Know Your MSC from GGN: The Most Important Fish Quality Labels

Quality labels provide some basis for decision-making when buying fish.


© Shutterstock

Quality labels provide some basis for decision-making when buying fish.

Quality labels provide some basis for decision-making when buying fish.


© Shutterstock

Friend of the Sea (FOS)

  • The FOS marque is a sign of quality for both aquaculture and wild fish.
  • According to the environmental organisation NABU, it is more highly regarded than the MSC or ASC, due in part to the stricter rules regarding the exclusion of overfished species, the protection of the seabed ecosystem and the adherence to a by-catch quantity of less than eight percent. 
  • In addition, farmed products can be relied on to come from well managed fish farms which cannot use growth hormones, must comply with water quality parameters and may not impact critical habitat such as mangroves or wetland. Some criticism is levelled at the independent controls and the general guidelines for wild fishing.
  • The organisation responsible was founded by Paolo Bray, who also initiated the Dolphin Safe project (see below).

EU Organic Logo

  • The EU organic logo only certifies controlled organic aquaculture and thus excludes wild-caught fish. 
  • Feeding and husbandry must comply with the guidelines of the EU organic regulations.
  • It is a guarantee that the fish feed does not contain hormones or antibiotics.
  • For all fish products bearing the organic label, 95% of all ingredients must be of organic origin. This includes processed fish products.
  • While NABU recommends this fish quality label, Greenpeace sees room for improvement here, especially with regard to the stocking density of aquaculture farms.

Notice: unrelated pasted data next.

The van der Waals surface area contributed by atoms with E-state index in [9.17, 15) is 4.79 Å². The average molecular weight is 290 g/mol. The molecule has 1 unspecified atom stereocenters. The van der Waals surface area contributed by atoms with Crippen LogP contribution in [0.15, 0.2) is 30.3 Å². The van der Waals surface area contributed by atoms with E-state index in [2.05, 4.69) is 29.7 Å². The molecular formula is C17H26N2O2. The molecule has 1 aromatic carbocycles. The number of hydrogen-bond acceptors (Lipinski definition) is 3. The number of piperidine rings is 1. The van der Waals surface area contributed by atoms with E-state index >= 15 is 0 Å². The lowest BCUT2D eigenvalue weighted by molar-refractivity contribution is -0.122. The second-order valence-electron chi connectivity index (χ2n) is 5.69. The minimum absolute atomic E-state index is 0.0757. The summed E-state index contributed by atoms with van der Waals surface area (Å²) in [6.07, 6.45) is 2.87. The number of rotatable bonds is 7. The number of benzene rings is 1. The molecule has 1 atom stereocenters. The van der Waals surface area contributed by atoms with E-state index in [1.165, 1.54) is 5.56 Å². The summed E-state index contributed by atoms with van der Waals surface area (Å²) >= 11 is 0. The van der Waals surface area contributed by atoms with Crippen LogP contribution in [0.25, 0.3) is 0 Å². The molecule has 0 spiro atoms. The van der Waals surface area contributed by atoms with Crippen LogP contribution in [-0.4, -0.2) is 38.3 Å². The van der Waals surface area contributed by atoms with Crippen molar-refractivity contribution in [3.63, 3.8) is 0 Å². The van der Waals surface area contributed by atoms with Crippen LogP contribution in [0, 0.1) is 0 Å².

Quality labels on fish packaging are now a dime a dozen, but which of the fish seals of approval are credible? To help understand the marketing, we have taken a closer look at the most important international accreditations for fish. According to Greenpeace, you shouldn't blindly trust any of them because standards are not consistent, but at least they have driven greater consumer awareness and led to widespread re-thinking in the fishing industry.

Marine Stewardship Council (MSC)

  • The MSC label certifies only wild fish and is probably the most common label on fish product packaging.
  • It is awarded to companies that fish the seas sustainably and minimise the environmental impact.
  • Compliance with these criteria is regularly checked by independent experts. The non-profit organisation was founded in 1997 by the environmental organisation WWF and the food giant Unilever.
  • Greenpeace has criticised the body mainly because it does not completely rule out highly industrialised, exploitative, by-catch mass fishing, for example of Alaska pollock. 

Aquaculture Stewardship Council (ASC)

  • The ASC certification is for sustainably operated fisheries.
  • 17 species are covered: abalone; bivalves (clams, mussels, oyster, scallop); flatfish, freshwater trout; pangasius; salmon; seabass, seabream, meagre; seriola and cobia; shrimp; tilapia, and tropical marine finfish.
  • The origin of the fish feed must be transparent, but there are no restrictions on genetically modified feed.
  • Sick fish are given medication, including antibiotics.